Shock Parliamentary survey results highlights calls for electoral reform

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Posted on the 15th December 2020

By Akash Thiara, a Placement Student with the Electoral Reform Society from the University of Nottingham.

A survey conducted by the House of Commons’ Public Administration and Constitutional Affairs Select Committee (PACAC) asked people what they thought the priorities should be for the Government’s proposed Constitution, Democracy and Rights Commission.

The survey gathered 18,521 responses, of which 77.9% said that a priority for the Commission should be looking at ‘the electoral system’. It’s a staggering result, given that nowhere in the government’s plans is electoral reform mentioned. Perhaps it’s should be called the ‘Democracy Omission’.

The option with the second most backing as a priority, ‘access to justice for ordinary people’, garnered 43.9% support. Respondents were able to indicate preferences for more than one of the listed options to be a priority of the Commission.

While the survey is not representative, it suggests a dissatisfaction with the debate around the Democracy Commission so far. The Government has now indicated that there will not be one big Commission but a series of separate independent reviews looking at different aspects of the constitution. However, there has so far been no evidence that the electoral system used for Westminster elections will be one of the areas that will be considered.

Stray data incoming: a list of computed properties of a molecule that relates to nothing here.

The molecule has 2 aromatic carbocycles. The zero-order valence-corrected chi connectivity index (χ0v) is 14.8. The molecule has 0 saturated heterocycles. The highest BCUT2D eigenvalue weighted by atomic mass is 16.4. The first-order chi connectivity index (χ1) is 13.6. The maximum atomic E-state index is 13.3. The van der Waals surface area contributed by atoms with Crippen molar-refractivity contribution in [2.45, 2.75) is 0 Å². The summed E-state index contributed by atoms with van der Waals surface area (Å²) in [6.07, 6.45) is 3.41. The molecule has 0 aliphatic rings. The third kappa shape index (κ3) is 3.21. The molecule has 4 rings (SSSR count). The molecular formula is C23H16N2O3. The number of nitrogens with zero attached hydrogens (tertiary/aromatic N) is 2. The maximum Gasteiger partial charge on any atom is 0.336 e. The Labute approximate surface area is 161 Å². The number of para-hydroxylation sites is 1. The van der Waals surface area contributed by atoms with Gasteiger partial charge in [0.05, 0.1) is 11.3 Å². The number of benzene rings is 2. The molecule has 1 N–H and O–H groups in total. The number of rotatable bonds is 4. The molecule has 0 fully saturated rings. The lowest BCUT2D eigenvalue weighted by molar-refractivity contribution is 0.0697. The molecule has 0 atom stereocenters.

It is a year since the 12th December 2019 election. The shortcomings of the Commons’ electoral system is in plain sight, when governments do not have to work across the aisle – even during a national pandemic.

Westminster’s voting system saw the Conservatives take 56% of seats on only 44% of the vote. Hundreds of seats have not changed hands for decades, and one in three people felt forced to cast their ballot ‘tactically’ – i.e. a party other than their first choice – under winner-takes-all voting.

A year on from the election, the Government should take note of the feelings of frustration with the debate around democracy in the UK.

By ignoring this clear call for a review of Westminster’s warped electoral system, the Government risks entrenching anger and distrust. Why not grab the mantle of reform, and lead the way to a stronger, fairer democracy in Britain?

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